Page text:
This Sunday's Lessons:
Psalm 72:1-7, 18-19
1. This week brings us to the Second Sunday in Advent. The Gospel lessons for both this Sunday and next surround the prophetic ministry of John the Baptist. In fact, the Old Testament lesson for this week presents prophecy of a Savior. In the Romans passage, Paul underscores how Old Testament scripture was written to impart hope, hope that was ultimately fulfilled in Jesus.
2. Isaiah 11:1-10: I mentioned last week that Isaiah may be divisible into two or three sections, written at different times. The words in the lesson appointed for Sunday were written shortly after Tiglath-pileser III became king of Assyria in 745 BC. His intent was to be a conqueror and he had his eyes on Israel. Isaiah's prophecy sees the Assyrian king as a potential means by which God will punish Israel for its faithlessness to God.
3. But as is characteristic of the Old Testament prophets, Isaiah doesn't end with desolation. This Sunday's lesson tells us that God will send a Messiah, an anointed king.
4. Sunday's lesson follows prophetic oracles discussing how God will destroy impudent foreign powers like the Assyrian king. He uses images throughout:
Look, the Sovereign, the Lord of hosts, will lop the boughs with terrifying power; the tallest trees will be cut down, and the lofty will be brought low. He will hack down the thickets of the forest with an ax, and Lebanon with its majestic trees will fall. (Isaiah 10:33-34)This imagery makes the beginning of our lesson all the more interesting. Isaiah says that a shoot will emerge from the stump of Jesse.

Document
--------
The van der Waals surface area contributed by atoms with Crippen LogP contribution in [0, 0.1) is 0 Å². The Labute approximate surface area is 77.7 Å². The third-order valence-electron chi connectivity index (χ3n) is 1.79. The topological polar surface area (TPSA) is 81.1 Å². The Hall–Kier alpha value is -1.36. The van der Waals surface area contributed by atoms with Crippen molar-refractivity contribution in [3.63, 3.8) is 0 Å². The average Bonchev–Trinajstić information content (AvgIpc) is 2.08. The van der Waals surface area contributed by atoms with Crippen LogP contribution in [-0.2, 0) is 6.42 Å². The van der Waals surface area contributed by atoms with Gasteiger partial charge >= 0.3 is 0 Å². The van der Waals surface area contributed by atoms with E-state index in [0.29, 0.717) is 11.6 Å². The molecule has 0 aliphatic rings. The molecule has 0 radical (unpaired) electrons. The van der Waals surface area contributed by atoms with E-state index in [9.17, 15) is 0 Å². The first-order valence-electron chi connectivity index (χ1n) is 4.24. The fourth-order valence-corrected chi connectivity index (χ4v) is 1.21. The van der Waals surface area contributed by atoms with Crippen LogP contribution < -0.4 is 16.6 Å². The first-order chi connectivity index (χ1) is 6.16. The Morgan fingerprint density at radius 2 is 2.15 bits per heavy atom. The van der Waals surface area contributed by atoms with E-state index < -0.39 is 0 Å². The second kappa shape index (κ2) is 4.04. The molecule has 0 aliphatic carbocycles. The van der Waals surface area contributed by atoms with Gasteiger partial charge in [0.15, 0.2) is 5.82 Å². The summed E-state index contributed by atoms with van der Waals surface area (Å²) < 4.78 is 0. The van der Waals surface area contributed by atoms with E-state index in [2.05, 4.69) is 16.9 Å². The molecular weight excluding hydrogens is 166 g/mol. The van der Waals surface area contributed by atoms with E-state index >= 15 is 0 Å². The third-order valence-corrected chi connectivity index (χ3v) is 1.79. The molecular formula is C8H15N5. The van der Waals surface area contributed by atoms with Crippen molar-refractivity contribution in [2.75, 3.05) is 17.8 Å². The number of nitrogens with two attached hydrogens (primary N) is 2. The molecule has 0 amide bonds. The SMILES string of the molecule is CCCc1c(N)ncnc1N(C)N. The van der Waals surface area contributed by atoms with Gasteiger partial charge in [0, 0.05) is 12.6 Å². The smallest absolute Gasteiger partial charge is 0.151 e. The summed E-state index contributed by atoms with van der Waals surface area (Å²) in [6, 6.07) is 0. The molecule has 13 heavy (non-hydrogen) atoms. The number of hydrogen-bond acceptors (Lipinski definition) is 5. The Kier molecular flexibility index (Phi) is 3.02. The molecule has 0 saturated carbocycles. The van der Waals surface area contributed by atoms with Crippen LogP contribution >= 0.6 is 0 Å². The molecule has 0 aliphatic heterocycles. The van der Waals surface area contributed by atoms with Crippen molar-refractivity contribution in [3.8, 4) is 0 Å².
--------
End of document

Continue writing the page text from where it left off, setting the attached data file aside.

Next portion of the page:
Jesse, you know, was the father of David, Israel's greatest king. It was the Davidic line that was to reign on Israel's earthly throne. That promise was disrupted by the greed for power and wealth that resulted in the split of Israel from Judah. In effect, the Davidic line was cut down. But, Isaiah says that a new shoot, the Messiah, will appear.
5. Ralph Klein, of Lutheran School of Theology in Chicago, points out that the king foretold by Isaiah "will have a seven-fold gift of the spirit--the spirit of Yahweh, of wisdom and understanding, of counsel and might, of knowledge and the fear of Yahweh."
Klein goes on to point out, "This future and ideal king will be a righteous administrator of justice, as was expected of all Israelite kings (Ps 72:12-14) and of all royalty in the Ancient Near East in general. He will not be influenced by bribes or by those of wealth or high station (v 3); he will have a preferential option for the poor (v 4a); and he will announce harsh verdicts on the arrogant wicked (v 4b)."
6. Isaiah 11:2 is similar to the prophecy in Isaiah 61:1-2, which Jesus reads and applies to Himself in Luke 4:18-21.
7. Strophes B and C of Isaiah 11:3 reminds me of what God tells Samuel when God leads him to anoint the rather homely and ungainly David, youngest son of Jesse, the sheepherder in Bethlehem:
But the Lord said to Samuel, “Do not look on his appearance or on the height of his stature, because I have rejected him; for the Lord does not see as mortals see; they look on the outward appearance, but the Lord looks on the heart.” (1 Samuel 16:7)Also of interest are Moses' words to the people of Israel explaining that God's choice of them to be His people had nothing to do with their merit, but only His grace:
It was not because you were more numerous than any other people that the Lord set his heart on you and chose you—for you were the fewest of all peoples. It was because the Lord loved you and kept the oath that he swore to your ancestors, that the Lord has brought you out with a mighty hand, and redeemed you from the house of slavery, from the hand of Pharaoh king of Egypt. (Deuteronomy 7:7-8)[More on the lessons tomorrow, I hope.]